Glossary of Microbiology: Chapter 10

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What is the primary cycle of Carbon assimilation used by autotrophic bacteria?
The Calvin-Benson Cycle
What is the role of NADPH in CO2 fixation?
NADPH acts as an electron donor
The generation of glyceraldehyde-3-phosphate from 3-phophoglycerate uses parts of what other pathway?
It is essentially a reversal of a portion of the glycolytic pathway (EMP) (except it uses NADP+ rather than NAD+)
The conversion of glyceraldehyde-3-phosphate to ribulose-5-phosphate uses parts of what other pathway?
Reverse PPP
What is the cost in ATP and NADPH to fix one CO2?
Cost: 3 ATP and 2 NADPH
What is gluconeogenesis and when would a cell engage in it?
Gluconeogenesis is the synthesis of of new glucose (from noncarbohydrate precursors). A cell would engage in it when it requires more glucose (i.e. a heterotroph)
Does gluconeogenesis require ATP and does it produce coenzymes?
Yes, it requires 2 ATP. No, it does not produce coenzymes.
Can you recognize the addition units for polysaccharide biosynthesis?
ADP- or UDP-glucose, UDP-galactose, adn UDP-glucuronic acid.
In assimilatory nitrate reduction, N is reduced to what level before it is incorporated into organic constituents in the cell in "primary amination" rxns?
N is reduced to an ammonium ion (NH4+) to be incorporated into organic constiuents.
What is the role of transaminases?
Transaminases catalyze the formation of several amino acids using the same AA as an amino group donor (they transfer the alpha-amino group to other carbon skeletons)
What enzyme complex is responsible for N fixation?
Nitrogenase (complex of MoFe protein and 1 or 2 Fe proteins)
What kinds of organisms can fix N?
Only prokaryotes have nitrogenase and can fix N (1. free-living bacteria, 2. symbiotic bacteria, and 3. cyanobacteria)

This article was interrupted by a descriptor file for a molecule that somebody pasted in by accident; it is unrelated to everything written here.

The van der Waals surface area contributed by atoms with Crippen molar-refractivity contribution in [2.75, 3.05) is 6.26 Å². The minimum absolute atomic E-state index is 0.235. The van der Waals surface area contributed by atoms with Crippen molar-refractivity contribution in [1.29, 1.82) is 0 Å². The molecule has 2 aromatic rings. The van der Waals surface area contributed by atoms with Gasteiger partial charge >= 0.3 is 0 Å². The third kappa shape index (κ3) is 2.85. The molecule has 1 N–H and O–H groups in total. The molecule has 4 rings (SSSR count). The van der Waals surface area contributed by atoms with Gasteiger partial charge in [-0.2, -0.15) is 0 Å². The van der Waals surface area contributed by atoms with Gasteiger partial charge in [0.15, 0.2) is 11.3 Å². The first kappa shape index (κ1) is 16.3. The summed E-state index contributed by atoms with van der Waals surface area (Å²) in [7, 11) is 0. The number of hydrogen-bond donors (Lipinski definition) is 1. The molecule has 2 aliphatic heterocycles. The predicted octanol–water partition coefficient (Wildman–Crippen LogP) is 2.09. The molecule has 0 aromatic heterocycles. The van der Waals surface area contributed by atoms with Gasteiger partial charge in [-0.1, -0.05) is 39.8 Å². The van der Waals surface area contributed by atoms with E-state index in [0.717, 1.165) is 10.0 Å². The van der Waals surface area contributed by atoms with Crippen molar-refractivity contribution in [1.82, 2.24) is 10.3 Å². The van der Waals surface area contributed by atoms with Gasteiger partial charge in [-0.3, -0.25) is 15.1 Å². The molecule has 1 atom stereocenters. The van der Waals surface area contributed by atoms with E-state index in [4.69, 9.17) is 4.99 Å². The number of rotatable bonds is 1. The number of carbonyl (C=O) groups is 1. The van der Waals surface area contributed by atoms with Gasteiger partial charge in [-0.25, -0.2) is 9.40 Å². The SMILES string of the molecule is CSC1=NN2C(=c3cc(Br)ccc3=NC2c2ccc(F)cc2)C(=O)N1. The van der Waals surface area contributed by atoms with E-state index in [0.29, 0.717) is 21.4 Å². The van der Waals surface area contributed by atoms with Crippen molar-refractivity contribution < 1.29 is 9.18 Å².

What is the role of the heterocyst and how does it insure the functionality of Nitrogenase?
The heterocyst protects nitrogenase from toxic O2. It has thick cell walls and employs cyclic (anoxygenic) photophosphorilation.
What is Leghemoglobin? Is it bacterial (Rhizobium) or plant (legume) in origin?
Leghemoglobin is a compound molecule that converts N2 to NH4+. It is part bacterial (from Rhizobium) and part plant (from legume) in origin.
Which metabolites of the central metabolic pathways are the substrates for AA biosynthesis (5 'Families' of AAs)?
(1)alpha-ketoglutarate, (2)Oxaloacetate, (3) Pyruvate, (4) 3-Phosphoglycerate, and (5) Erythrose-4-phosphate
Why are anaplerotic reactions required?
Anaplerotic reactions are required to replenish components of cyclical pathways (both catabolic and anabolic) (Pg. 210)
What is the Glyoxylate Cycle and when is it used?
The Glyoxylate Cycle is a modified TCA cycle in which the decarboxylation reactions are bypassed by the enzymes isocitrate lyase and malate synthatse; it is used to convert (2)acetyl-CoA to succinate and other matabolites (oxaloacetate). It is used in orgs using acetate as sole C source.
How does the pentapeptide formation on UDP-NAM differ from polypeptide formation in translation?
Pentapeptide formation on UDP-NAM is a strictly enzyme driven process, it does not occur on a ribosome or involve RNA
What is unique about the terminal two amino acids (UDP-NAM pentapeptide)?
They are 2 alanine residues: D-alanyl-D-alanine, in the form of a dipeptide
What is bactoprenol?
Bactoprenol is a 55-carbon alcohol tht attaches to NAM by a pyrophosphate group and moves peptidoglycan components through the hydrophobic membrane
What happens after the NAG is added to the bactoprenol-NAM-pentapeptide?
After NAG is added to the bactoprenol-NAM-pentapeptide the complex is translocated to the exterior of the membrane
What provides the energy for the glycosidic bond formed with the addition of the repeat unit to the peptidoglycan?
-PO4 bond is energy is used to add onto glycosidic backbone
What provides the energy for the peptide bond formed in the cross-linkage of adjacent glycosidic backbones in the PG?
The D-ananyl-D-alanine bond is cleaved and provides the energy for cross-linkage of adjacent glycosidic backbones.
What becomes of the bactoprenol after it donates a repeat unit?
The bactoprenol returns to the cytoplasm to do its job again after it donates a repeat unit.
Describe the centripetal growth of cell walls for Streptococci.
In Streptococci centripetal cell wall growth, there is usually only 1 to a few zones of growth; the cell wall lengthens along an equitorial band and a notch is formed; this notch pinches together (septation) and forms 2 daughter cells.
How does cell wall growth of Streptococci differ from growth of Gram-negative bacilli?
In cell wall growth for Gram-negative bacilli, many growth sites are scattered along the cylindrical portion of the rod (diffuse growth); the rod must lengthen then divide (by septation as with Step.)
What are autolysins?
Autolysins are enzymes that partially digest peptidoglycan in growing bacteria so that the peptidoglycan can be enlarged.

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